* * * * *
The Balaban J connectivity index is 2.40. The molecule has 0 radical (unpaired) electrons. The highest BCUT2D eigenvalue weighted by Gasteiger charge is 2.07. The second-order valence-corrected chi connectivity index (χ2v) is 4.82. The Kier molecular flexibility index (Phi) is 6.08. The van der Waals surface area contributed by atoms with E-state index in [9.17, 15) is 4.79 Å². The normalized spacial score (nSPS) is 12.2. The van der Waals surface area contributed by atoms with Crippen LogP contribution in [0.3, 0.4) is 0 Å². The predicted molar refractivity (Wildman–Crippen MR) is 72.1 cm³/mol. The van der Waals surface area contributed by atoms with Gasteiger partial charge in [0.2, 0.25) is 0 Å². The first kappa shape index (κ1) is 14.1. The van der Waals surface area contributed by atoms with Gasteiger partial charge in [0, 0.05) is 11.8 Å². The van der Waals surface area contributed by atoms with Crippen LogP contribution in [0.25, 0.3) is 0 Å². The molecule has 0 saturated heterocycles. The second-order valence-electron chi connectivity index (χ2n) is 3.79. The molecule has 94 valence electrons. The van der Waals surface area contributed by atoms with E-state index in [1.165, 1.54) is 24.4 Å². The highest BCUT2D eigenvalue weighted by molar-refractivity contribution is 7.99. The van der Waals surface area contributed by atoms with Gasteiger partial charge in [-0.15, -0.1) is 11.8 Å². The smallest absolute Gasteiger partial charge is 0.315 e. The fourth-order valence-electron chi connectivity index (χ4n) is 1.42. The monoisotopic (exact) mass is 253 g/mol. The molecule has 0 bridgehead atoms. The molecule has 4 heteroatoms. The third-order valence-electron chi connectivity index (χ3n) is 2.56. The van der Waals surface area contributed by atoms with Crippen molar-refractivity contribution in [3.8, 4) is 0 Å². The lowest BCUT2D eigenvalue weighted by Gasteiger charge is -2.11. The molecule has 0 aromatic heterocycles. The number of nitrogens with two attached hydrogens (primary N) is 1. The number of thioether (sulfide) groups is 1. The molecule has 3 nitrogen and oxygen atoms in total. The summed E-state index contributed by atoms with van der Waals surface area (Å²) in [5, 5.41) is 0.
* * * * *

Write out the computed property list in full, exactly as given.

The Balaban J connectivity index is 2.40. The molecule has 0 radical (unpaired) electrons. The highest BCUT2D eigenvalue weighted by Gasteiger charge is 2.07. The second-order valence-corrected chi connectivity index (χ2v) is 4.82. The Kier molecular flexibility index (Phi) is 6.08. The van der Waals surface area contributed by atoms with E-state index in [9.17, 15) is 4.79 Å². The normalized spacial score (nSPS) is 12.2. The van der Waals surface area contributed by atoms with Crippen LogP contribution in [0.3, 0.4) is 0 Å². The predicted molar refractivity (Wildman–Crippen MR) is 72.1 cm³/mol. The van der Waals surface area contributed by atoms with Gasteiger partial charge in [0.2, 0.25) is 0 Å². The first kappa shape index (κ1) is 14.1. The van der Waals surface area contributed by atoms with Gasteiger partial charge in [0, 0.05) is 11.8 Å². The van der Waals surface area contributed by atoms with Crippen LogP contribution in [0.25, 0.3) is 0 Å². The molecule has 0 saturated heterocycles. The second-order valence-electron chi connectivity index (χ2n) is 3.79. The molecule has 94 valence electrons. The van der Waals surface area contributed by atoms with E-state index in [1.165, 1.54) is 24.4 Å². The highest BCUT2D eigenvalue weighted by molar-refractivity contribution is 7.99. The van der Waals surface area contributed by atoms with Gasteiger partial charge in [-0.15, -0.1) is 11.8 Å². The smallest absolute Gasteiger partial charge is 0.315 e. The fourth-order valence-electron chi connectivity index (χ4n) is 1.42. The monoisotopic (exact) mass is 253 g/mol. The molecule has 0 bridgehead atoms. The molecule has 4 heteroatoms. The third-order valence-electron chi connectivity index (χ3n) is 2.56. The van der Waals surface area contributed by atoms with Crippen molar-refractivity contribution in [3.8, 4) is 0 Å². The lowest BCUT2D eigenvalue weighted by Gasteiger charge is -2.11. The molecule has 0 aromatic heterocycles. The number of nitrogens with two attached hydrogens (primary N) is 1. The number of thioether (sulfide) groups is 1. The molecule has 3 nitrogen and oxygen atoms in total. The summed E-state index contributed by atoms with van der Waals surface area (Å²) in [5, 5.41) is 0.